French Expression of the Day: Raz-de-marée

The Local
The Local - [email protected]
French Expression of the Day: Raz-de-marée

This geographical term is becoming more common in everyday speech.


Why do I need to know Raz-de-marée? 

Because its meaning has moved beyond the original use of the word and made it into daily conversation.

What does it mean? 

Raz-de-marée, sometimes written raz de marée and pronounced "rah duh mah-ray", is a French expression used to denote a massive wave/tidal wave/tsunami. 

The Larousse online dictionary defines it as "an enormous wave that can reach 20-30 metres in height, caused by a storm, volcanic eruption, an earthquake or landslide."

Hopefully those conditions will not apply to readers of The Local.

But the figurative sense of the expression certainly will: "A brutal and massive phenomenon that disturbs a social or political situation". 

The term has been employed to describe the pandemic like so:  

La cinquième vague s'est muée en raz-de-marée - The fifth wave has mutated into a tsunmai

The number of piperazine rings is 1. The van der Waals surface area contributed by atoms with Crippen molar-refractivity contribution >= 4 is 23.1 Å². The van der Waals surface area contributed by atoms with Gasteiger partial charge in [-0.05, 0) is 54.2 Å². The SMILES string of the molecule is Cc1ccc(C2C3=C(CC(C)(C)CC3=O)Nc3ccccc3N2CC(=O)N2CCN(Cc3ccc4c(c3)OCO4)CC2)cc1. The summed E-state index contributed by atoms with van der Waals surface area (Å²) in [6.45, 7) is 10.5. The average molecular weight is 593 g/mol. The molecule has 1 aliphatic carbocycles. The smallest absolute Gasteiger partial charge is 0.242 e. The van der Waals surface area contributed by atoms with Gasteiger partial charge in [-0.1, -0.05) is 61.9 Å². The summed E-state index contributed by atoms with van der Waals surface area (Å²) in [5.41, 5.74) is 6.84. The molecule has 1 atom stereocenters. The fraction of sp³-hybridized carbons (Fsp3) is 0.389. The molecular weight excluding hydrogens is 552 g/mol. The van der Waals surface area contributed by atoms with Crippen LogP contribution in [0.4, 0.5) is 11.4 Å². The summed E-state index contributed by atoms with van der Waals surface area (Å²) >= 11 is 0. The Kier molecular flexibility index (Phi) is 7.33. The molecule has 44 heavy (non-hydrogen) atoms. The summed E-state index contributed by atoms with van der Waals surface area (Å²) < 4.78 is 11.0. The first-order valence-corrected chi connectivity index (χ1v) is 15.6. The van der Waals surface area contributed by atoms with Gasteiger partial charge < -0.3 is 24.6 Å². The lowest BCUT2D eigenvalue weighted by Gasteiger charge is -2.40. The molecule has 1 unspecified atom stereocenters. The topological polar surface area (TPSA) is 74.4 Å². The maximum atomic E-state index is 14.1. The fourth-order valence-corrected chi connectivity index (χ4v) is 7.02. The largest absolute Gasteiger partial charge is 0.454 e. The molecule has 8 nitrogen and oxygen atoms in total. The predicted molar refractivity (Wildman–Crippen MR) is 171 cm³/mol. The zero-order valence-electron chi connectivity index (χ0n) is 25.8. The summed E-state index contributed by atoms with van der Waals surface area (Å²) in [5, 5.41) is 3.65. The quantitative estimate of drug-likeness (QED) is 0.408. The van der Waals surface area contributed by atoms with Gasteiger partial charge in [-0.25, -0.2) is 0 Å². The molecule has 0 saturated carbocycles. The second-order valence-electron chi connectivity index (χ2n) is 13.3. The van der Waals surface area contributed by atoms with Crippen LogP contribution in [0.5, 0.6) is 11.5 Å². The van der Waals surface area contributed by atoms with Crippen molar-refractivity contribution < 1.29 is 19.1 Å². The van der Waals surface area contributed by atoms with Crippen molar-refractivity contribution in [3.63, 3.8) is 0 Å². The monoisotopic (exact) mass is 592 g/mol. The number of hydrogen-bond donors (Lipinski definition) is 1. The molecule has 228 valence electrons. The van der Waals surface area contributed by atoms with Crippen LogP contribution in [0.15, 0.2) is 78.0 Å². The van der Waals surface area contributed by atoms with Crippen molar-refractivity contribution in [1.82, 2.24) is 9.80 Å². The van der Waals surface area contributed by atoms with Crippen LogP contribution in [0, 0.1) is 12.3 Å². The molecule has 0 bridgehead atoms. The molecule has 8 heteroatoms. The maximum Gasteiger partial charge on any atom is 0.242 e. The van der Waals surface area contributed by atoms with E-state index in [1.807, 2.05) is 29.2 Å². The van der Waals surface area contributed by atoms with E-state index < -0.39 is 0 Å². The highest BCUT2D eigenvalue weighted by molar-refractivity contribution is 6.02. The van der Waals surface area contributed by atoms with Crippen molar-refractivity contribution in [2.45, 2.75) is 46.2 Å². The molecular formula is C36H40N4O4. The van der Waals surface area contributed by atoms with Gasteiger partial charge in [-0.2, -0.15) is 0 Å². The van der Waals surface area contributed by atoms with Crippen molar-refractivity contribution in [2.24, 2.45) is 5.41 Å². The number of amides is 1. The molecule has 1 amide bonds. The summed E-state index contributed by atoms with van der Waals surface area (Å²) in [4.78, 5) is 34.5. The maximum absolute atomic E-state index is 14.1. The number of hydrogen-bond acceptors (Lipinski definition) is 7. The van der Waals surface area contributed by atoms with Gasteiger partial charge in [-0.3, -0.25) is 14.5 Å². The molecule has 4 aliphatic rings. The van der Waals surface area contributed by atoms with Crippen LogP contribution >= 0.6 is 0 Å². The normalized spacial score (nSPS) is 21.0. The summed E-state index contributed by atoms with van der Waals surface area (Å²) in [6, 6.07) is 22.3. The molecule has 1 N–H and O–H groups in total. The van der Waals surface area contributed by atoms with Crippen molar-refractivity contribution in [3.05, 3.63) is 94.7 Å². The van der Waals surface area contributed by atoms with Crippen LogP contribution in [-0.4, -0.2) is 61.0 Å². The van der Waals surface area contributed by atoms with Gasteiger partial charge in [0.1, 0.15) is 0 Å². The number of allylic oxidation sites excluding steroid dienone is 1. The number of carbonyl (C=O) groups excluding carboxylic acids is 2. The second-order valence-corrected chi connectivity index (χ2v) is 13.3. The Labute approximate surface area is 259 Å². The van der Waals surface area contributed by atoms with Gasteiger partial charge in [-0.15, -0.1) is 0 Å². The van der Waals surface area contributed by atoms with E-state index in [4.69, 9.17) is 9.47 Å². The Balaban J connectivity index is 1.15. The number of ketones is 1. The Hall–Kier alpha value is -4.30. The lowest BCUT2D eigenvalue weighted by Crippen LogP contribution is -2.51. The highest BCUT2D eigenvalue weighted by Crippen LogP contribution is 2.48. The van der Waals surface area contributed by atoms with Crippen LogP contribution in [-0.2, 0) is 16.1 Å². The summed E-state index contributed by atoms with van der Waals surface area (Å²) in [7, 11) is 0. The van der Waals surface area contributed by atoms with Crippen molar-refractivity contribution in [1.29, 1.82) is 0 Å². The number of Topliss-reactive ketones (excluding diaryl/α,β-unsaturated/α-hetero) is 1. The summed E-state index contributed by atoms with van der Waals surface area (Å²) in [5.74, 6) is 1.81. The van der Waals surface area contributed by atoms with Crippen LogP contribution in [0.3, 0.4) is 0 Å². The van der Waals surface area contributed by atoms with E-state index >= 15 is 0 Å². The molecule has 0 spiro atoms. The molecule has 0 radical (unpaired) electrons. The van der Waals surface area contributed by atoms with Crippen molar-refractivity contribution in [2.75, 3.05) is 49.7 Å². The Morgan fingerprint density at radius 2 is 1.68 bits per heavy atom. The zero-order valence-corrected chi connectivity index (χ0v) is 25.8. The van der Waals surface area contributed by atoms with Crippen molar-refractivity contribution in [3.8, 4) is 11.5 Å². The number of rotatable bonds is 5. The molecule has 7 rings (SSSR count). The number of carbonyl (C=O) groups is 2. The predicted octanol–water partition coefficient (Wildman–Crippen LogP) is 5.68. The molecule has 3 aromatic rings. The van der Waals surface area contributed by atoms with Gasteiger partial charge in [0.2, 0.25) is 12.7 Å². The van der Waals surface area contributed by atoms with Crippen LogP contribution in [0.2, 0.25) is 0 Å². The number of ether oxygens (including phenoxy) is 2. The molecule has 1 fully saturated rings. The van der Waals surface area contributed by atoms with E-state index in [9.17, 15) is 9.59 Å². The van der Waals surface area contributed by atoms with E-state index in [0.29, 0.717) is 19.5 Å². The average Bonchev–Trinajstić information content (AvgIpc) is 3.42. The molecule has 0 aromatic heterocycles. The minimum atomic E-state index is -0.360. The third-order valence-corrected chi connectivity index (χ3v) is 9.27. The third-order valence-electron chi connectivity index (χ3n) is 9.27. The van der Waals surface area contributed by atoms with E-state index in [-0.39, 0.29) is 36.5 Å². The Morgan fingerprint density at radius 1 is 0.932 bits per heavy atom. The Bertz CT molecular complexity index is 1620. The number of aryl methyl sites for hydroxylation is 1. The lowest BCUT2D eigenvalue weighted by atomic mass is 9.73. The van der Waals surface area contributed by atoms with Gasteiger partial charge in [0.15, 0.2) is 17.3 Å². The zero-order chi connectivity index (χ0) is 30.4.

Olivier Véran a parlé d'un "raz de marée" pour qualifier les contaminations - Olivier Veran spoke about a tidal wave to describe the contamination 

But it can also be used in a political sense, normally to describe a crushing election victory - otherwise known as a landslide election win. 


Le parti a étendu son emprise sur le pouvoir par un raz de marée électoral - The party extended its grip on power with a massive election win 

La ville symbole du raz-de-marée de La République en marche en 2017 pourrait virer au champ de mines en 2022 - The town that was symbolic of the République en Marche landslide victory in 2017 could turn into a mine field in 2022


To talk about Covid, we can also use the terms: vague and even méga-vague

It is common to use weather metaphors to describe social/political upheavals in French. You could also use for example: tempête sociale/economique, tremblement de terre politique and tsunami electoral


Join the conversation in our comments section below. Share your own views and experience and if you have a question or suggestion for our journalists then email us at [email protected].
Please keep comments civil, constructive and on topic – and make sure to read our terms of use before getting involved.

Please log in to leave a comment.

newtonjohnm 2021/12/30 21:11
I'm intrigued. Which town was symbolic of Macron's victory in 2017? Please elucidate.

See Also